4. Divide participants into three or more equal-sized predator groups (five or six people per group is optimal, but other sizes will work). You’ll also need one person to keep time (the Timer), and one or more individuals to set up and adjust the bean numbers over the generations, record the data, and enforce the rules.
  5. Randomly assign each predator group a type of “mouth.” For instance, one group might use their dominant hand (one hand only) others might use forks, knives, spoons, or chopsticks.
  6. Give each predator a cup. It will serve as their “stomach.”
  7. Review these rules with participants:
    a. All bean-prey are of equal value.
    b. Only the assigned “mouth” can be used to capture prey.
    c. Captured prey must be placed into the stomach-cup to count.
    d. Prey may not be scraped or shoved into the stomach-cup the cup must never touch the ground.
    e. Prey may be captured from another predator’s mouth, but not from another predator’s stomach.
    f. All predators must stay outside the habitat until the hunt begins (when the Timer calls “GO!”)
    g. Each round of hunting lasts one minute.
    h. All predators must stop hunting as soon as time is called (when the Timer calls “STOP!”) prey that is in the mouth, but not yet in the stomach, must be dropped.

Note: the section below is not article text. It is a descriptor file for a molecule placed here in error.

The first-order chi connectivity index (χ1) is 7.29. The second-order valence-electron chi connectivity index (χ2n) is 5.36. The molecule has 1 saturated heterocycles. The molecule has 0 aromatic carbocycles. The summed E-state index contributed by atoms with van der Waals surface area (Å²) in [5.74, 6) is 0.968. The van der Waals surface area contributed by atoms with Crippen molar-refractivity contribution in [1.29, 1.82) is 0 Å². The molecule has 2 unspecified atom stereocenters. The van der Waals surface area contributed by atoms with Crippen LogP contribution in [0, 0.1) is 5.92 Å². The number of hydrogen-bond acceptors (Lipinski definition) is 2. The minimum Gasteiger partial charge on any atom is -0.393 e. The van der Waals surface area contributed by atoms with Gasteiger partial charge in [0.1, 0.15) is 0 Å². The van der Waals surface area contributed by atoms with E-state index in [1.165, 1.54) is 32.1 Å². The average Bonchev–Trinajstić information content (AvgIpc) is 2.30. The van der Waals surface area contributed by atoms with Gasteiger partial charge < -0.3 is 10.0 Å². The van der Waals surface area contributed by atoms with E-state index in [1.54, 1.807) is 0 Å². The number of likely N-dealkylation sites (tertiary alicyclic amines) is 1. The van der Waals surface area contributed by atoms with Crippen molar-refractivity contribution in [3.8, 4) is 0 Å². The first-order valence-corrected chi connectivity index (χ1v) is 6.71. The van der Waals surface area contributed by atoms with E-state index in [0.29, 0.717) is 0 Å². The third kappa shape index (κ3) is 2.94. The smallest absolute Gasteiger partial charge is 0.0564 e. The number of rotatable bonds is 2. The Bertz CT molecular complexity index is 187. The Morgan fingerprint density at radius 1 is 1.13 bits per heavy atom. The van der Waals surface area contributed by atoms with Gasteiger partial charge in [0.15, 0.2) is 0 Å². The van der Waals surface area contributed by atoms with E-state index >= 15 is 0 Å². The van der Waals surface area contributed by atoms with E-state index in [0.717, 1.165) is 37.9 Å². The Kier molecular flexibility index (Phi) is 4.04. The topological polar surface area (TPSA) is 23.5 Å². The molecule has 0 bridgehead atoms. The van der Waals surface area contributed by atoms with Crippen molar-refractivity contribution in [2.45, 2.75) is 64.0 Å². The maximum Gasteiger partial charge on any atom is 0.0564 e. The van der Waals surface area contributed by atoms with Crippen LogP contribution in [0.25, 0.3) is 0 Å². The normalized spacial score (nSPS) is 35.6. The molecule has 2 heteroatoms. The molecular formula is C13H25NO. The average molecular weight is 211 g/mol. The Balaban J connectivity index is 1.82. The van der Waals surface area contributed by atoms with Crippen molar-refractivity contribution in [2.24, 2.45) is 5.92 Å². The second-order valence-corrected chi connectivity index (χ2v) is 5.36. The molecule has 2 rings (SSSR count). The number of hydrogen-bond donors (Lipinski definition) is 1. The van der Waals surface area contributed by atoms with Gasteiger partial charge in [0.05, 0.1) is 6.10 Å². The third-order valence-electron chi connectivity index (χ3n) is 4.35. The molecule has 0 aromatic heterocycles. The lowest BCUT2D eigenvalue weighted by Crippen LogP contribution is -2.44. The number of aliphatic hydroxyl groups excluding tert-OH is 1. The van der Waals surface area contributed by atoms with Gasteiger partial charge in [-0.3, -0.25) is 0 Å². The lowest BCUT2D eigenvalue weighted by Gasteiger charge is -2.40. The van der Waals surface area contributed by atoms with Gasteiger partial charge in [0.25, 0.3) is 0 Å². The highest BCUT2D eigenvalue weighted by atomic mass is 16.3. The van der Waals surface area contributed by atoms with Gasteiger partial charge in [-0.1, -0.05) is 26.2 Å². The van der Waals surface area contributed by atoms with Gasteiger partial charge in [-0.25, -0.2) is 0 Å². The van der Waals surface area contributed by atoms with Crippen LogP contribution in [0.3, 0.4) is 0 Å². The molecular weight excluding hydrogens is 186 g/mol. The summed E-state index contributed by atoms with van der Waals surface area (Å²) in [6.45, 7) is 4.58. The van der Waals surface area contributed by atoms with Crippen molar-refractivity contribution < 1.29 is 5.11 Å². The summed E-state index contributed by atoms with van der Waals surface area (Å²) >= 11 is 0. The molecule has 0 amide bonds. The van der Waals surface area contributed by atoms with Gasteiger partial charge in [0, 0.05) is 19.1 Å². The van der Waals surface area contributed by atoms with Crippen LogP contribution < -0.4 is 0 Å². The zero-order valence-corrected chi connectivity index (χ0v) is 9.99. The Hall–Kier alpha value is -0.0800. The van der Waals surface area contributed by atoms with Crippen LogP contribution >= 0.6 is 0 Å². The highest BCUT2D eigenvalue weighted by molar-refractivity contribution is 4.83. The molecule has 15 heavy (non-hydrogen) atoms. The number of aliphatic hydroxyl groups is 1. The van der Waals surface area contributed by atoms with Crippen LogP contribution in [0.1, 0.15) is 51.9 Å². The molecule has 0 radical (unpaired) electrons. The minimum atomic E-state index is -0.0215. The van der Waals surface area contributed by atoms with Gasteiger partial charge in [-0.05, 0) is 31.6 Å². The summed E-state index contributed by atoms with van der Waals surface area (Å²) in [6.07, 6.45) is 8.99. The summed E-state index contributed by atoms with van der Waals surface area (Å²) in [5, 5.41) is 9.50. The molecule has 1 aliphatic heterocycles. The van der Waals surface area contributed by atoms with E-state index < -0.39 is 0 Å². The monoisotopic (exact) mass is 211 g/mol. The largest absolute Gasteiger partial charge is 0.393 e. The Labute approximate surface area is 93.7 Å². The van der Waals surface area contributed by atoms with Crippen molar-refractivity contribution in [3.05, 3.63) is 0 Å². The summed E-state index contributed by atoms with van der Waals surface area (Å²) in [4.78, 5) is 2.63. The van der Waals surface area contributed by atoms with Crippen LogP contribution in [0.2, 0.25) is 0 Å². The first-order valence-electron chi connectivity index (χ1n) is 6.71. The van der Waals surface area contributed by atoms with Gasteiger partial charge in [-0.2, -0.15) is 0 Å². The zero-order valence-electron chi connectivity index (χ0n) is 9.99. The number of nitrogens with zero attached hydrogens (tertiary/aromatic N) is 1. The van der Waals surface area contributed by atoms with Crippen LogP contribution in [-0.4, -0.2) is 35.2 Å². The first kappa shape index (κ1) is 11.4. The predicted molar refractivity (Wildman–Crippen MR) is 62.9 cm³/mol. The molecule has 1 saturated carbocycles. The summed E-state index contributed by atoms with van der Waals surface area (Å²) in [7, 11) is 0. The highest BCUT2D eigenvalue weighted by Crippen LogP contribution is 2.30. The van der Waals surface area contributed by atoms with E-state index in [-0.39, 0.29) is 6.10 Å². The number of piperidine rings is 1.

To Do and Notice

Each round of this game has three steps:

Step 1: Predators hunt their prey, and data from the hunt is collected
Step 2: Predator groups are adjusted for size, representing the relative success of each predator type
Step 3: Prey groups are adjusted for size, representing the relative survival rate of each prey type

Each one-minute round of play represents one reproductive generation for both predators and prey. After the first round, calculations are done, adjustments made, and subsequent rounds are played. Ideally, participants should play at least three rounds before examining the final results.

Let the Hunt Begin!
Begin with predators gathered, standing with their backs to the habitat. The designated Timer then spreads the initial 400 prey beans randomly around the habitat, and then calls "GO!"

Predators turn around, enter the territory, and collect as many prey as possible—while following the rules. After one minute, the Timer calls "STOP!" All predators stop hunting and participants gather with their group outside the habitat. If any predator is caught violating the rules, they and the beans they have captured are eliminated from the group.

Collect Data and Adjust Group Sizes for Each Additional Generation
Step 1: Gather data for each group: Have members tally the number of captures for each type of bean, and add them together. For example, if the five members of the Hand Group captured 10, 8, 4, 7, and 3 red prey, respectively, their group captured 32 red prey in total.

Record data for each group in the Generation 1 table, filling in the rest of the chart as indicated. When all data are recorded, add together the total number of prey captured by all groups and divide by the number of groups to calculate the average number of prey captured.